Matthew 15: 21 – 28 Check Your Ego at the Door August 30, 2020

Here is the sermon:


And the words:


Check Your Ego at the Door

Matthew 15: 21 – 28


(preached on August 30, 2020)



What do the popular singers Diana Ross, Kenny Rogers, Aretha Franklin, and Michael Bolton have in common?  They were all brought together some years ago by a man named Quincy Jones.  Jones is one of the most respected personalities in the world of entertainment.  He’s a composer, promoter, performer, producer, and director: truly a man of many talents.


Jones has become known for his amazing ability to bring together superstars of the entertainment industry. He’s perhaps best known for the production of the hit recording “We Are the World.” That recording raised millions of dollars for aid in Africa.  Superstars aren’t generally the most humble people, but Jones convinced them to work together as a team.  How did he do this?  It was something very simple really.  At the entrance to the recording studio, he posted a sign that said, “Check your ego at the door!”


In our gospel passage for today, from Matthew, we find a woman who does something similar.  This woman makes a bold appeal to Jesus, but she has checked her ego at the door.  We don’t even know her name.  All we know is that she is desperate to find help for her daughter.  When she sees Jesus walking into her town, she runs up to him and cries, “Son of David, help me!  My daughter is suffering terribly.”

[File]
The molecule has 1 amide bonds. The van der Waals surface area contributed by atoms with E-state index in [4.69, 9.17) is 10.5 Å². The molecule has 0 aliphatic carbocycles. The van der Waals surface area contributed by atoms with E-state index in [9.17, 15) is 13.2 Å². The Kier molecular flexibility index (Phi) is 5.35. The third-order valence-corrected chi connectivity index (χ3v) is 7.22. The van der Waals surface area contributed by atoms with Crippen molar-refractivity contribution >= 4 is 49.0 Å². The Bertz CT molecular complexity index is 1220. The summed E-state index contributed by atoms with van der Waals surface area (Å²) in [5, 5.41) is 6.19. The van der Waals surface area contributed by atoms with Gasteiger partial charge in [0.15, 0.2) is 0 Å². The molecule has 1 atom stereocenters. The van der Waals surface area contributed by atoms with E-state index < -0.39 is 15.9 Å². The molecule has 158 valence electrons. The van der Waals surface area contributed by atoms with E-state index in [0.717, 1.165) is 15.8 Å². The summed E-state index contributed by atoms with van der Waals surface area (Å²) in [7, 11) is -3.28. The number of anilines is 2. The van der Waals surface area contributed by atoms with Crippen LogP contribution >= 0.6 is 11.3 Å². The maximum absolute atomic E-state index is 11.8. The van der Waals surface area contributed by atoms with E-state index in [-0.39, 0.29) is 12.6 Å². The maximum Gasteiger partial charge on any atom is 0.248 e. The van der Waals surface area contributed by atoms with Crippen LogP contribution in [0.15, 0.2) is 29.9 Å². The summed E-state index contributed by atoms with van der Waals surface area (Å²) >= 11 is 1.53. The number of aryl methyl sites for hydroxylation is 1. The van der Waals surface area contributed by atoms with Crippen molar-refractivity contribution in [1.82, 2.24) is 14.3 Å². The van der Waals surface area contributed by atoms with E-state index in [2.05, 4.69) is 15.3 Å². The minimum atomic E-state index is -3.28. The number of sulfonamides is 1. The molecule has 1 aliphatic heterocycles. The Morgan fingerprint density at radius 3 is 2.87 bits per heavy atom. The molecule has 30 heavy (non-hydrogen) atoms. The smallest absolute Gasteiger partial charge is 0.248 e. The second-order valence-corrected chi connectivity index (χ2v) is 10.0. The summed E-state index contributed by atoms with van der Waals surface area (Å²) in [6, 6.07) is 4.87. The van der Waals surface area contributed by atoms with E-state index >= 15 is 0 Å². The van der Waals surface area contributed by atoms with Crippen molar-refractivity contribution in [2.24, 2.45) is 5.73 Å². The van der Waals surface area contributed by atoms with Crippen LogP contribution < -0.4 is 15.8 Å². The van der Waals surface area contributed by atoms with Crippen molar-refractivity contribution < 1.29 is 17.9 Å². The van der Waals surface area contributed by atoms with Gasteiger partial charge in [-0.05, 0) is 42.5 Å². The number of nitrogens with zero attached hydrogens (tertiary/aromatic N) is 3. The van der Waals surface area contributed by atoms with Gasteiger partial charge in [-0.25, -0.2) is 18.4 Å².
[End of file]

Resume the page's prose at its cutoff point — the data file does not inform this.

People listening to this story in Jesus’ day would have known from the get-go that this woman comes from a very different world.  She’s a Canaanite, which means she’s a gentile.  She doesn’t belong to Jesus’ community, the Jewish people.  In her religion, she worships idols, graven images Jews have long been forbidden to worship.  She follows rituals that Jews find strange, even offensive.  She feeds her family foods no self-respecting Jew would eat.


Jesus didn’t consider Canaanites like this woman to be part of his mission.  When she bows down at his feet, and begs him to help her, he puts her off.  He says, “I was sent to the lost sheep of the house of Israel.”  When she begs for help again, he puts her off even more. “Let the children be fed first,” he says,  “for it isn’t fair to take the children’s food and give it to the dogs.”


Now it helps to have a little background here:  Jesus is speaking in metaphors. The children he refers to are the Jewish people, the people Jesus has been ministering to up until now, his people.  And the dogs…well, the dogs are the gentiles, the people who aren’t Jewish.  People like the woman kneeling before him.  Jesus almost seems to be saying that, if he helps her, his ministry will be going to the dogs.  And in those days dogs were not the cuddly companions we know and love today.  To call someone a dog was a serious insult.

Does this sound like the kind and gentle Jesus we have heard proclaiming the good news of the Kingdom of God, the kingdom of goodness and love?  Is this the Jesus who shared meals with outcasts from polite society?  What’s going on here?